Just Water Weight?
"The reason you do lose weight so rapidly on
this," explains Anderson, "is that you are not eating
carbohydrates, which are usually converted to quick energy, so you
are burning glycogen, a quick energy supply stored in your liver
alongside a supply of water. When you burn the glycogen, the water
is excreted. Most of the weight you lose at first is that water."
After the 2-week "induction period" of small
amounts of carbs prescribed by Atkins, dieters are allowed to phase
some carbohydrates back into their reinvented lifetime diet. "As
soon as sugar or starch crosses your lips," Anderson says,
"you may find that water coming back on board."
would be worried about someone eating a lot of
bacon and eggs to lose weight. What about heart
disease? Cancer? Diabetes?"
"People are not stupid," according to Anderson.
"While they are on this diet, people will bypass the doughnuts
and eat less food, even though the food they eat is fattier. This
results in a decreased caloric intake. Voila! Weight loss over time."
Will these dieters keep it off? "That is the
question," says Dr. Robert H. Eckel, professor of medicine
and head of the Nutrition Center at the University of Colorado--and
chairman of the Nutrition Committee of the American Heart Association.
Even the studies Atkins cites, he says, are old. There are not good
studies. "People are ketotic, they are burning glycogen, so
they are not hungry. They lose weight.
"But," Eckel continues, "I would be
worried about someone eating a lot of bacon and eggs to lose weight.
What about heart disease? Cancer? Diabetes?"
Lose One Risk Factor, Gain Another?
A diet high in fat has been suggested to contribute
to a number of serious conditions. So far as heart disease goes,
doesn't Atkins contend that his diet actually lowers cholesterol?
"Cholesterol is only one risk factor of heart disease,"
points out Ivonne Cottrell, a registered dietition with the Mayo
Clinic in Scottsdale, Arizona. "Actually, I have had people
come to me on this diet who had lowered their cholesterol and others
who have seen theirs go up significantly."
"Cholesterol goes down when you lose weight,"
Anderson says. "It's the loss of the weight. If you try to
maintain the weight loss by alternating high fat and 'normal' days,
cholesterol could climb."
Some forms of cancer--breast, prostate--have been
linked to high fat consumption, Eckel notes. Diabetes, too, is linked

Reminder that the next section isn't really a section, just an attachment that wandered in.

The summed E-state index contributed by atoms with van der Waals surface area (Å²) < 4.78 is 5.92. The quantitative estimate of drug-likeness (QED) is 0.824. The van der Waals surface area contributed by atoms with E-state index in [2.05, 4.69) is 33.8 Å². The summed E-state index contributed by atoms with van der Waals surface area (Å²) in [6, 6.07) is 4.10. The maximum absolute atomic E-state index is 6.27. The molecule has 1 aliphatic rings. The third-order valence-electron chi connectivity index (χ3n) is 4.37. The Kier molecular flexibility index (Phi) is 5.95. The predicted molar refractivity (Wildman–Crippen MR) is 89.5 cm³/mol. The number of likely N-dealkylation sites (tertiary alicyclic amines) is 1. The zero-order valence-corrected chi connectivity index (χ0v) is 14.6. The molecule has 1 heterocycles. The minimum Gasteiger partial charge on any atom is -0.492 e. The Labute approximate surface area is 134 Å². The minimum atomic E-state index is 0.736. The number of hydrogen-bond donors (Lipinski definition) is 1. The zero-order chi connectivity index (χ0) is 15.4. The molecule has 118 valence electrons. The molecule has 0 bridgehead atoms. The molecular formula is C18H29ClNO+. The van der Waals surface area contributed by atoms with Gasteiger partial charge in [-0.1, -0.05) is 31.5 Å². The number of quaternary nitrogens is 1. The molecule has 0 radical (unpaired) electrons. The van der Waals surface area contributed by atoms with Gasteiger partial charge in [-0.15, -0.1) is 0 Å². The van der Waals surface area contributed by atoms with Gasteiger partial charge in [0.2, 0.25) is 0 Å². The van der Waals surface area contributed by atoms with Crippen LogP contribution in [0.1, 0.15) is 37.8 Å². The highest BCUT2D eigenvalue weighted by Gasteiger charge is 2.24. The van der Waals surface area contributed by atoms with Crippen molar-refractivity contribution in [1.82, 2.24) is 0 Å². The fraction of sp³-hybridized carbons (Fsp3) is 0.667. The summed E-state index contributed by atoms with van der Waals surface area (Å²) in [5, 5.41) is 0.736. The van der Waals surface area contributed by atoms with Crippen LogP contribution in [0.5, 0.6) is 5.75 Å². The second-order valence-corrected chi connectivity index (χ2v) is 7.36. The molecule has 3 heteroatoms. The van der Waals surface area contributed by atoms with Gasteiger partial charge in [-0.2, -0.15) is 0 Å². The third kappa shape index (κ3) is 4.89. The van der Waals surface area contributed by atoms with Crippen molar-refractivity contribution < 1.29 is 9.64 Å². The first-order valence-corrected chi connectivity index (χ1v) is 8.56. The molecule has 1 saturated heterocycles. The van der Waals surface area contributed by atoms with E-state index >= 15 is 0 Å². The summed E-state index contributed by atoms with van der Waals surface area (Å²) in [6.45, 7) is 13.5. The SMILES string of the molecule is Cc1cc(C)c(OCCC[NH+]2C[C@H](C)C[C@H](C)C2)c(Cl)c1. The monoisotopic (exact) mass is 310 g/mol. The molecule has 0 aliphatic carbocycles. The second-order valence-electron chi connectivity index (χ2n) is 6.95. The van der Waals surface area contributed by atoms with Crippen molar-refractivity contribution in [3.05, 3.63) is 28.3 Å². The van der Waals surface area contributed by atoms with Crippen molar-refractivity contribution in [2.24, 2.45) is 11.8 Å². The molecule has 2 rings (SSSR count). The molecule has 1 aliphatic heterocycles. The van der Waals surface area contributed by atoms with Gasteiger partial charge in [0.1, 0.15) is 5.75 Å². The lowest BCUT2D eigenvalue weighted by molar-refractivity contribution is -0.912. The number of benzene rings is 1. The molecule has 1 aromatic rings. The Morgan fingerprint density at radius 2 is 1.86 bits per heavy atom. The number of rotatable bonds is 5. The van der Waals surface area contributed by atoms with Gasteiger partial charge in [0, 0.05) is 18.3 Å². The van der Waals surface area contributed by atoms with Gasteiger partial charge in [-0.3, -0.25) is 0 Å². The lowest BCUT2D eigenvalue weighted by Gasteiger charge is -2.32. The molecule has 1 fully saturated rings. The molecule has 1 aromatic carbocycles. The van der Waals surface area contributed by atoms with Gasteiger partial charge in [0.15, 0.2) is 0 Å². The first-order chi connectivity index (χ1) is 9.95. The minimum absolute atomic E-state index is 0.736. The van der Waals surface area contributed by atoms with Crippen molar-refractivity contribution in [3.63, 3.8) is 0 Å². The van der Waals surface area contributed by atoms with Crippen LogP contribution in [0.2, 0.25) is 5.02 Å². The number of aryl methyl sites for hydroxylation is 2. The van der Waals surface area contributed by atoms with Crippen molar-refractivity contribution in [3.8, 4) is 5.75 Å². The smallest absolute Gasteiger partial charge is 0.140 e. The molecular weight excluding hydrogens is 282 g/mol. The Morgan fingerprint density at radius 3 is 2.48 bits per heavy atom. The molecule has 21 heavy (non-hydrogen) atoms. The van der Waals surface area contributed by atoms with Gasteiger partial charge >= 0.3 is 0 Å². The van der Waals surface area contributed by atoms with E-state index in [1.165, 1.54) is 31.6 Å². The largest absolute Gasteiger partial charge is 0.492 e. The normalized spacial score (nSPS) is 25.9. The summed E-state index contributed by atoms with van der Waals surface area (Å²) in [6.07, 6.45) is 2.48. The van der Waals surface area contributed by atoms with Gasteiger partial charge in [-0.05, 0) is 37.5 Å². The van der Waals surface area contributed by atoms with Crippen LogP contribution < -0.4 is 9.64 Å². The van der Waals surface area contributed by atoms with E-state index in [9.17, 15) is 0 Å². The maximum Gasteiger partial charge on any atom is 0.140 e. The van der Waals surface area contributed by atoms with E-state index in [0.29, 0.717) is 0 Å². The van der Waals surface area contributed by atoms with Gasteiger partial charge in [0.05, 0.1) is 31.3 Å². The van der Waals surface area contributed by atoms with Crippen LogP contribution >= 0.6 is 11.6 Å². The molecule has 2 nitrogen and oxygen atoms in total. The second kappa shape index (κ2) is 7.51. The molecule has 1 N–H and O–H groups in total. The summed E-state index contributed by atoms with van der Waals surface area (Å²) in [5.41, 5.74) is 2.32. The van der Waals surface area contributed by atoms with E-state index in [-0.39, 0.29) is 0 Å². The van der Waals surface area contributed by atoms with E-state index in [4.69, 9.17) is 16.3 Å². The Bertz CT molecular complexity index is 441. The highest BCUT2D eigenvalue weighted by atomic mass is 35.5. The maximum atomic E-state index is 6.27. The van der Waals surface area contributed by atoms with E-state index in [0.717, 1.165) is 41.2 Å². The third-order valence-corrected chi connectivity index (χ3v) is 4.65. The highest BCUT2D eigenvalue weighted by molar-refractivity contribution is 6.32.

to fat. "My heavens," exclaims Anderson, "we did
part of the research here that convinced the American Diabetes Association
to recommend a low-fat diet for treatment and prevention of diabetes.
Diabetes is best treated with high carbohydrate, high fiber, low
glycemic [sugar], and low energy density foods."
High protein diets also strain the kidneys in susceptible
people. "People eat more protein than they need now,"
observes Cottrell. "We have 18 million diabetics in this country,
50 million people with high blood pressure. They can have kidney
problems--and high protein intake will bring them on faster,"
Obviously excess weight puts a strain on your heart.
Would removing some of that strain balance out the artery-hardening
potential of the high-fat diet? None of these authorities would
say that. "This diet is thrombogenic," Anderson thunders.
"This means the fat will tend to form lipid particles in your
blood after meals, which could lead to blood clots, meaning heart
attack or stroke.
"We worry about this," he continues, "because
many of the people who love these diets are men aged 40 to 50, who
like their meat. They may be 5 years from their first heart attack.
This couldn't be worse for them. Did you know that for 50% of men
who die from heart attacks, the fatal attack is their first symptom?
They will never know what this diet is doing to them."
"People just don't want to eat healthy,"
Anderson concludes. Might the saving grace be that the diets are
so rigid and boring that people cannot stick with them? "Some
people are fanatics. I saw a man in Time magazine who had
been on it a year," he counters. "They may lose some weight,
but all I can say is they are doing their blood vessels no favor."
"The diet went away before because people found
it didn't work," Cottrell says. Could that have been a lilt
of hope in her voice?
Howard Lawrence is a medical journalist based in
Reviewed for medical accuracy by a faculty physician, Beth Israel
Deaconess Medical Center (BIDMC) and Harvard Medical School.